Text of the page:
Image credit: Above: Dr. Martin Luther King Jr. Elementary School │ Below (Top Left to Bottom Right): Carlos Donaldson, from the Illinois News Bureau and Bill Wiegand; Willeta Donaldson, from the News Gazette obituary for Willeta Donaldson; Paul Hursey, from "A life remembered: Urbana's first Black elected official, a local civil-rights icon," News Gazette (March 18, 2007); Shirley Hursey, courtesy of the Hursey Family; Jo Ann Jackson, courtesy of the Jackson Family; Evelyn Underwood, from "Urbana desegregation pioneers to receive accolades today," News Gazette (January 13, 2017)..

The Ellis Drive Six and School Integration

In 1965, two neighbors and University of Illinois mailmen, Carlos Donaldson and Paul Hursey, learned of a dissertation that identified achievement gaps between African American students who attended James Wellen Hays Elementary School and the other schools in Urbana School District 116. Realizing that their children were not receiving an equal education, Donaldson and Hursey, along with Willeta Donaldson, Shirley Hursey, Jo Ann Jackson, and Rev. Dr. Evelyn Underwood, formed the Hays School Neighborhood Association. They lived in the Dr. Ellis Subdivision—the first subdivision of single-family homes in Urbana developed for African Americans—and met, researched, and strategized about meeting with the Urbana School Board to address educational disparities and advocate for school integration in 1966. These neighbors became known as the Ellis Drive Six. 📍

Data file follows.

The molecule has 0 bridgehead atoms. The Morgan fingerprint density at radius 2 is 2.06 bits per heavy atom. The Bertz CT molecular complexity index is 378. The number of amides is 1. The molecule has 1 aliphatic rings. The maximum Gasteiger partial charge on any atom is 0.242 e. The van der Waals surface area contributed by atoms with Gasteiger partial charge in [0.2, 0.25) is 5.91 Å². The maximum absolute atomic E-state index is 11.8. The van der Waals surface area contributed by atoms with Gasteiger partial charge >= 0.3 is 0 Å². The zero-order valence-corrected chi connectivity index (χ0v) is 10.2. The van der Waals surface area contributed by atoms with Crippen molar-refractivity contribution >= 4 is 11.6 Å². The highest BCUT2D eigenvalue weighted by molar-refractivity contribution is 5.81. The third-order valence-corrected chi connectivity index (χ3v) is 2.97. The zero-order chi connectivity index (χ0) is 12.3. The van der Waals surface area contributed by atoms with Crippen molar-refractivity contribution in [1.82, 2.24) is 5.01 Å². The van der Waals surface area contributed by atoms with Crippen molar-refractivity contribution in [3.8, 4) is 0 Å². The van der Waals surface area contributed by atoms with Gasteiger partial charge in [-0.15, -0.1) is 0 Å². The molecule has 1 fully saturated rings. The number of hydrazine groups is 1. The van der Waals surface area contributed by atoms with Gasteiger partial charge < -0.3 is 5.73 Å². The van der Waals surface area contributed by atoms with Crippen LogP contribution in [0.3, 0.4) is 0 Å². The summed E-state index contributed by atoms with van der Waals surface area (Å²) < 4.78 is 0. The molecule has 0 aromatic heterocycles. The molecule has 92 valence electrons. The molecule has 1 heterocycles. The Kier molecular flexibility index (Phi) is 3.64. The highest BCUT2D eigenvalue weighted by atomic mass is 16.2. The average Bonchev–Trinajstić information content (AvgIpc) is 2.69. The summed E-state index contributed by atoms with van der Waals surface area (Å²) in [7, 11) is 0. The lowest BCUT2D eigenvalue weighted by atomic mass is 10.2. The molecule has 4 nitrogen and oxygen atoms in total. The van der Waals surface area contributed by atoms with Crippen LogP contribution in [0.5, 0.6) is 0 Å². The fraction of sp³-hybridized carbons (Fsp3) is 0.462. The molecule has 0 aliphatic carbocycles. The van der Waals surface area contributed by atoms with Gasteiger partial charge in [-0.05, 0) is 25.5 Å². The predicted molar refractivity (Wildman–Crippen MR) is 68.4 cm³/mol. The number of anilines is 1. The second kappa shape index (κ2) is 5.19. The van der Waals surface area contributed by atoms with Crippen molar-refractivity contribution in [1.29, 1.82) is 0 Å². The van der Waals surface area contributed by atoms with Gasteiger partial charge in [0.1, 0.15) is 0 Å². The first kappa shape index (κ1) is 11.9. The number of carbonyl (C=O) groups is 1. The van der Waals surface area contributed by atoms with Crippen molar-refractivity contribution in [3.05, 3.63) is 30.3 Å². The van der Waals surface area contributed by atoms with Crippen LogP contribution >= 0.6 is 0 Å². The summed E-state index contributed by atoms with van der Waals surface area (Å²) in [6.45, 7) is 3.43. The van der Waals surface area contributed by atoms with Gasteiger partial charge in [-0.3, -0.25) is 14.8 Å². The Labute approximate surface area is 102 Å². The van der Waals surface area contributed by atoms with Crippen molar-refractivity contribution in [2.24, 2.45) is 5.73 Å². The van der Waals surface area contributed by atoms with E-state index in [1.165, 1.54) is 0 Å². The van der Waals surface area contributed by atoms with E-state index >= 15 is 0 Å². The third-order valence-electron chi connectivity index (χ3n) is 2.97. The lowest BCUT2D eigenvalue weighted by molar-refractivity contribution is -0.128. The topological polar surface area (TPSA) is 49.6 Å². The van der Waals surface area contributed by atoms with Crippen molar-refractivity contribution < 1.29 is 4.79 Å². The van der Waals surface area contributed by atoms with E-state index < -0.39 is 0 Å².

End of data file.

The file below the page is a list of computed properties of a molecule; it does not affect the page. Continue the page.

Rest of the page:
Image credit: Homer Historical Society (Wiley Jones on Main Street Homer in 1912. Cobbler Scott Smith is on the right.)